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Practicing off bad lies on the range can make you a better golfer, says Mike Adams.
As a member of GOLF Magazine’s Coaching Hall of Fame, Mike Adams has seen and taught it all: Every different kind of problem, and each different kind of golfer. He’s also a great follow on Instagram (you can check him out right here), because he’s constantly sharing handy tips that can help you play better golf. One that caught my attention introduced itself with a simple question: How do you get better when you practice?
In the video, which you can watch below, Adams explains that so many golfers spend so much time practicing off “perfect” driving range lies, that it can actually end up hurting them when they get on the course because they get intimidated by “bad lies.”
“The mind can play games with us on the course,” Adams writes. “So practice more efficiently from all lies to help improve your game and mind when on the course.”
A post shared by Mike Adams (@mikeadamsgolf)
Here’s when to practice off each kind of lie, according to Adams.
Good lies, like when your ball is resting perfectly on a tee or on a plush bit of turf, are generally what golfers practice off the most, even though that’s not what you’ll always get on the golf course itself. Adams says it’s fine to practice off lies like that when your primary goal is working on your swing: like warming it up, or making a technical change.
“That’s fine when you’re working on your golf,” he says.
But there are times, he went on to say, when practicing off bad lies is a great recipe for your game.
Practicing off good lies is fine for when you’re working on your swing.
It may sound strange to practice hitting a 3-wood out of a divot, but it’s one of the best things you can do, Adams says. It makes life more difficult on the range, sure, but it’ll make it easier on the golf course. And, better yet, it will prevent you from being intimidated on the golf course.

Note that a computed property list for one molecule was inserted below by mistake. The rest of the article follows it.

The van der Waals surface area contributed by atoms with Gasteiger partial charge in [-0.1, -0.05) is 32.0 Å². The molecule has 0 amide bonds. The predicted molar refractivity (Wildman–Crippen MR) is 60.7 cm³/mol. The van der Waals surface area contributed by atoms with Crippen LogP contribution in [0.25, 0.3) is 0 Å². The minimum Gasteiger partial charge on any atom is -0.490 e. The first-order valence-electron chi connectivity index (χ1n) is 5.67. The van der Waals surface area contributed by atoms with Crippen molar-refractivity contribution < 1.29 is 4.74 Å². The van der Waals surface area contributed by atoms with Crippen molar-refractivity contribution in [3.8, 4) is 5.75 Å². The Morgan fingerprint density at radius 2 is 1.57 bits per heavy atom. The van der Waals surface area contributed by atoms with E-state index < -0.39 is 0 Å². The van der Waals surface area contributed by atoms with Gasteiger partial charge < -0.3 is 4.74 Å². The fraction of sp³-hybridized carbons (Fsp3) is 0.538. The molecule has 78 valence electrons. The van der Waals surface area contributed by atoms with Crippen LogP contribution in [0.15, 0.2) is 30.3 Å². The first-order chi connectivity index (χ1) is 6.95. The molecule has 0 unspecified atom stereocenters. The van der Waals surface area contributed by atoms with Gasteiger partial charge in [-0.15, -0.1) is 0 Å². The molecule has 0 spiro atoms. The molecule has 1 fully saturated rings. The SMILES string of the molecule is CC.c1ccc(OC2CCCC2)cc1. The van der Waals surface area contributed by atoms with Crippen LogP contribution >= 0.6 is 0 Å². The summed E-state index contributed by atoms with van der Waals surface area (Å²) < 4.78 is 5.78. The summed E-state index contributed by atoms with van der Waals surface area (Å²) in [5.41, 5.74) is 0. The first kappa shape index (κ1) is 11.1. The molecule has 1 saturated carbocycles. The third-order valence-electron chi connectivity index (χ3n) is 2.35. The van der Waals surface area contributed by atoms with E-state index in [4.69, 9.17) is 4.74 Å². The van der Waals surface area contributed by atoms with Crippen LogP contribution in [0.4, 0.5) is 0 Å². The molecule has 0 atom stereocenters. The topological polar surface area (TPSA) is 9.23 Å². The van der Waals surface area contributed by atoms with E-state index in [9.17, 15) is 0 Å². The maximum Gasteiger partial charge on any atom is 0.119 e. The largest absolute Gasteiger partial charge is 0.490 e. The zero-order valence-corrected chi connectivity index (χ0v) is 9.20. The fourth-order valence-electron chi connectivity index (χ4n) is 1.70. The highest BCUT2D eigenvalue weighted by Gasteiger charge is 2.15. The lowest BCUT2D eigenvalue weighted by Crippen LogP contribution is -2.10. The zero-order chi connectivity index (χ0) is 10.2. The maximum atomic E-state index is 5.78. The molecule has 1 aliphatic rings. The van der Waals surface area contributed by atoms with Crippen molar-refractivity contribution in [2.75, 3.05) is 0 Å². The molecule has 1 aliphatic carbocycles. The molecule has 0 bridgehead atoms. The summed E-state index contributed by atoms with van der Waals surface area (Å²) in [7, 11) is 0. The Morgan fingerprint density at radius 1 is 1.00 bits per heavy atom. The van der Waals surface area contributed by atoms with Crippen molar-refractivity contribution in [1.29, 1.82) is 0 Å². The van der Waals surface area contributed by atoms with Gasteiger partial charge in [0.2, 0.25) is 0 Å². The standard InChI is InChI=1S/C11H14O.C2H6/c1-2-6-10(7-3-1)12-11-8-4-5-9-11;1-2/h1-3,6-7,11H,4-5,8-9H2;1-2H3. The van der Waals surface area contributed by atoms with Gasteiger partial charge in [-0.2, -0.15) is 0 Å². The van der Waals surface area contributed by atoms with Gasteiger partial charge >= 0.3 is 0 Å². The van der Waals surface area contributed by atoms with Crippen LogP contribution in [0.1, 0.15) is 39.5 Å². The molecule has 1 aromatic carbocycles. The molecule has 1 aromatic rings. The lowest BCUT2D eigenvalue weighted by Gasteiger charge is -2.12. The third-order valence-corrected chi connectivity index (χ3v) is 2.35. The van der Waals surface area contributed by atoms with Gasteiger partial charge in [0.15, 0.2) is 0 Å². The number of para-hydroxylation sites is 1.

“Instead of working off the world’s best lie, work off a [bad] lie,” he says, rolling his student’s ball into a divot. “If you can master hitting out a [bad] lie and get used to it, when you’re playing, everything’s going to look like an easy lie. When you get out on the golf course, no lie is ever bad.”
Wise words from one of the very best coaches around.
Luke Kerr-Dineen is the Director of Service Journalism at GOLF Magazine and GOLF.com. In his role he oversees the brand’s game improvement content spanning instruction, equipment, health and fitness, across all of GOLF’s multimedia platforms.
An alumni of the International Junior Golf Academy and the University of South Carolina–Beaufort golf team, where he helped them to No. 1 in the national NAIA rankings, Luke moved to New York in 2012 to pursue his Masters degree in Journalism from Columbia University and in 2017 was named News Media Alliance’s “Rising Star.” His work has also appeared in USA Today, Golf Digest, Newsweek and The Daily Beast.
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